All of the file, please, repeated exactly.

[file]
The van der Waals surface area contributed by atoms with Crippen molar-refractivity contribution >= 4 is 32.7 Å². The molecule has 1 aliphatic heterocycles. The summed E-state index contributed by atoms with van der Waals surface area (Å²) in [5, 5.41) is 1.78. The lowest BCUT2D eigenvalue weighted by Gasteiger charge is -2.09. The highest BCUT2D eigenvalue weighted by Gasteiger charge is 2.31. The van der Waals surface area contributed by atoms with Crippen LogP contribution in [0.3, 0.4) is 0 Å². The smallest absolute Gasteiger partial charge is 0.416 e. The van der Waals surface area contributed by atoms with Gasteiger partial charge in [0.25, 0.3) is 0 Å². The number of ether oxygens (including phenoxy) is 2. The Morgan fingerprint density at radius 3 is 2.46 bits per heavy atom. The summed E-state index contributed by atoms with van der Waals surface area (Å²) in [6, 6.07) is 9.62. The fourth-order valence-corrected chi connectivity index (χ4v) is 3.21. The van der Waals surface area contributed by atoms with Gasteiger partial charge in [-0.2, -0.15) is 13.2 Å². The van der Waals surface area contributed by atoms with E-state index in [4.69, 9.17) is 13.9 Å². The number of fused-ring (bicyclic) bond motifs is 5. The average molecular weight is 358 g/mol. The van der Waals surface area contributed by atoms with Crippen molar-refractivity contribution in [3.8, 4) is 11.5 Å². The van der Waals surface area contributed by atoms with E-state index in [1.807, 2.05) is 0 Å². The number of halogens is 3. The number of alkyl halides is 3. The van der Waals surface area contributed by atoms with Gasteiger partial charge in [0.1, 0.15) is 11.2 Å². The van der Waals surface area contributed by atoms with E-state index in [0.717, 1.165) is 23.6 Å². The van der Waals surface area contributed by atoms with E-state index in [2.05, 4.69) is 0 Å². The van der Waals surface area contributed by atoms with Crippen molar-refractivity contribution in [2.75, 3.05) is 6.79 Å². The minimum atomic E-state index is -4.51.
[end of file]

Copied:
The van der Waals surface area contributed by atoms with Crippen molar-refractivity contribution >= 4 is 32.7 Å². The molecule has 1 aliphatic heterocycles. The summed E-state index contributed by atoms with van der Waals surface area (Å²) in [5, 5.41) is 1.78. The lowest BCUT2D eigenvalue weighted by Gasteiger charge is -2.09. The highest BCUT2D eigenvalue weighted by Gasteiger charge is 2.31. The van der Waals surface area contributed by atoms with Crippen LogP contribution in [0.3, 0.4) is 0 Å². The smallest absolute Gasteiger partial charge is 0.416 e. The van der Waals surface area contributed by atoms with Gasteiger partial charge in [0.25, 0.3) is 0 Å². The number of ether oxygens (including phenoxy) is 2. The Morgan fingerprint density at radius 3 is 2.46 bits per heavy atom. The summed E-state index contributed by atoms with van der Waals surface area (Å²) in [6, 6.07) is 9.62. The fourth-order valence-corrected chi connectivity index (χ4v) is 3.21. The van der Waals surface area contributed by atoms with Gasteiger partial charge in [-0.2, -0.15) is 13.2 Å². The van der Waals surface area contributed by atoms with E-state index in [4.69, 9.17) is 13.9 Å². The number of fused-ring (bicyclic) bond motifs is 5. The average molecular weight is 358 g/mol. The van der Waals surface area contributed by atoms with Crippen molar-refractivity contribution in [3.8, 4) is 11.5 Å². The van der Waals surface area contributed by atoms with E-state index in [1.807, 2.05) is 0 Å². The number of halogens is 3. The number of alkyl halides is 3. The van der Waals surface area contributed by atoms with Gasteiger partial charge in [0.1, 0.15) is 11.2 Å². The van der Waals surface area contributed by atoms with E-state index in [0.717, 1.165) is 23.6 Å². The van der Waals surface area contributed by atoms with E-state index in [2.05, 4.69) is 0 Å². The van der Waals surface area contributed by atoms with Crippen molar-refractivity contribution in [2.75, 3.05) is 6.79 Å². The minimum atomic E-state index is -4.51.